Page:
Leonard Kelley holds a bachelor's in physics with a minor in mathematics. He loves the academic world and strives to constantly explore it.
Up, Up, and Away
Everyone can see that a helium balloon floats upward and if it is not tethered to anything, will rise away into the sky. This is because helium is less dense than air, which is mostly made of nitrogen and oxygen with other minor gases mixed in. It is analogous to the relationship between oil and water, where oil floats on water because less molecules per area exist in oil. With helium, however, it can not be recovered once released into the atmosphere, because all that less dense material exists way up in the atmosphere, slowly being lost forever to the depths of space. Since only a certain amount can be harvested on Earth, like crude oil, it will run out. But when? (McClatchy, Parker)
The Numbers Speak for Themselves
Helium was first mined during the First World War when it was found to be a safe alternative to hydrogen in aircraft use. This is because hydrogen gas is extremely flammable as it readily combines with oxygen when provided with a heat source. Helium, however, is rather inert because it processes all the electrons it desires and so doesn't like to form compounds. In the case of warfare it helps to not surround oneself with a highly combustible material, especially when one finds many situations to be combusted! The U.S. began to hoard the helium it collected in the 1960s and by 1991 the U.S. Federal Helium Reserve stood at 32 billion cubic feet. In 1996, Congress passed the Helium Privatization Act, selling the helium to the highest bidders in an attempt to earn a profit on their reserve (which had up to that point remained a deficit), with the expectation that all the helium will be sold by 2015, and so that the helium market could transition to the private sector and out of government (and therefore tax money) (McClatchy, Parker).
Instead, it created a depreciation in the value of the helium which drove costs down and thus prevented the competition necessary for the private sector to succeed. Congress tried to remedy this in 2013 with a new bill but it has only made the situation worse. As of 2008, the Reserve stood at 19 billion cubic feet and continued to drop but because of these goofs, the expected run out date has actually been extended (fortunately). By 2020, five years later than planned, it is estimated that the U.S. will completely run out of helium (Zhang, Magill).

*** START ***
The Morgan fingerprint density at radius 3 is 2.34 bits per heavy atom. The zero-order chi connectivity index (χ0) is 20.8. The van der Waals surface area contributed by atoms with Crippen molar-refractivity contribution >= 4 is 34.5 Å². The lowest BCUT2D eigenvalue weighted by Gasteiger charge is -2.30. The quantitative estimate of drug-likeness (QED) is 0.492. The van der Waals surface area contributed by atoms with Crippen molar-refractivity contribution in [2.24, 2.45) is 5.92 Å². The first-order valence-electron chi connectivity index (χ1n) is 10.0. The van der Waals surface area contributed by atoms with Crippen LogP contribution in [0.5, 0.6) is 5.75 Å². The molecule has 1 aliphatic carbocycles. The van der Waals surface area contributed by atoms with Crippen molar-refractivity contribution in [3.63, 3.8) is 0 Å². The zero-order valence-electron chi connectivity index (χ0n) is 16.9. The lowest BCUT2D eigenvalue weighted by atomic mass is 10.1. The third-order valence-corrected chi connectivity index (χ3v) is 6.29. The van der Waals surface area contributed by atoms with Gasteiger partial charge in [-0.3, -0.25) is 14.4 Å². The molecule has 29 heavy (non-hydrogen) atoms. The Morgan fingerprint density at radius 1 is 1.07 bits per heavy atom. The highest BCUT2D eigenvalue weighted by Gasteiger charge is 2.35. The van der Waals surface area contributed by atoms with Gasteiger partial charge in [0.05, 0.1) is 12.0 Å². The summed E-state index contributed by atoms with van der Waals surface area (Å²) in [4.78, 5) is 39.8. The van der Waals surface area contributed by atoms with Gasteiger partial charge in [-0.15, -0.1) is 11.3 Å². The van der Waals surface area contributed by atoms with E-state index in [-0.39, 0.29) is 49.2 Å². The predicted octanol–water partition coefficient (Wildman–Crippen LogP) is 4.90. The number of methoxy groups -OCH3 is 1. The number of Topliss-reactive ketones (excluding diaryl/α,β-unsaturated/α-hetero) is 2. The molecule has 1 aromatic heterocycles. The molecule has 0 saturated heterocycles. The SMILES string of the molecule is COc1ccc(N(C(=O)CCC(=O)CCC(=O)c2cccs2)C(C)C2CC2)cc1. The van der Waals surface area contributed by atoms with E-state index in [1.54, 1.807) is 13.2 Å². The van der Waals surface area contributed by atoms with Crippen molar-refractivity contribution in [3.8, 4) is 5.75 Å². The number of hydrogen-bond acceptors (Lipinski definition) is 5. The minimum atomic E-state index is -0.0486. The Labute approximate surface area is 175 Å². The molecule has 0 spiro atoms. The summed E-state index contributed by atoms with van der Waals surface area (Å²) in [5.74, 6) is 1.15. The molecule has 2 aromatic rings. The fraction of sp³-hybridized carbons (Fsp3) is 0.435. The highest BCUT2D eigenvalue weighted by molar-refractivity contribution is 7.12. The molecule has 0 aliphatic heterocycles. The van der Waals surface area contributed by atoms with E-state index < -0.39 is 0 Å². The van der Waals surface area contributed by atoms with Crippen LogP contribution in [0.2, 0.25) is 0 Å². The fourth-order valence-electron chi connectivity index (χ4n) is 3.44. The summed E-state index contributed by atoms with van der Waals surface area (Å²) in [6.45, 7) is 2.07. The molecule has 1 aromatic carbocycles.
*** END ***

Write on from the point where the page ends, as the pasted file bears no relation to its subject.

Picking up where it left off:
Recommended for You
The Science That Will Hurt
Sure, no helium means no rising balloons, but from a more practical standpoint other science is hurt. Helium in a liquid state helps keep instruments cooled to the point where more accurate measurements can be taken, for molecular motion is reduced at the over -400 degrees Fahrenheit that the helium would exist in. Medical equipment also makes use of super cooled helium (Zhang).
The Possible Solutions
The U.S. plans to buy its helium from other producers such as Russia, Algeria, and Qatar once the Reserve is depleted and has transferred to the private sector, but this only prolongs the problem of running out of the precious gas. Within 40 years those resources may also be gone. Helium is produced naturally though the decay of radioactive elements, but considering the age of the Earth (roughly 4.5 billion years) and the time that it has taken to deplete it, this is not a viable option to depend on for our lifetime. University of Texas at Austin research engineer Charles Savage is currently developing technology that can capture used helium and liquefy it, all at a price of $150,000 per unit. Some scientists think that raising the price of helium (currently about 75 cents per balloon, or 2 liters) to about $100 per balloon will deter people from buying it for recreational purposes and will help in conservation as well as inspiring more recycling programs. As space technologies progress, the possibility of mining helium on the Moon arises as well as the Jovian planets, though the transportation of it remains a problem. Unless something is done soon, however, helium will be but a memory for generations to come (McClatchy, Parker).
Magill, Bobby. "Why Is There A Helium Shortage?" popularmechanics.com. Hearst Digital Media, 25 Jun. 2012. Web. 13 Feb. 2016.
McClatchy. "Helium Reserve Is Running out" Cleveland.com. 24 July 2011. Web. 03 Aug. 2011.
Parker, Gretchen. "Bye-Bye, Helium." National Geographic 219.2 (2011). Print.
Zhang, Sarah. "The Feds Created a Helium Problem That's Screwing Science." wired.com. 15 Jul. 2015. Web. 12 Feb. 2016.
© 2011 Leonard Kelley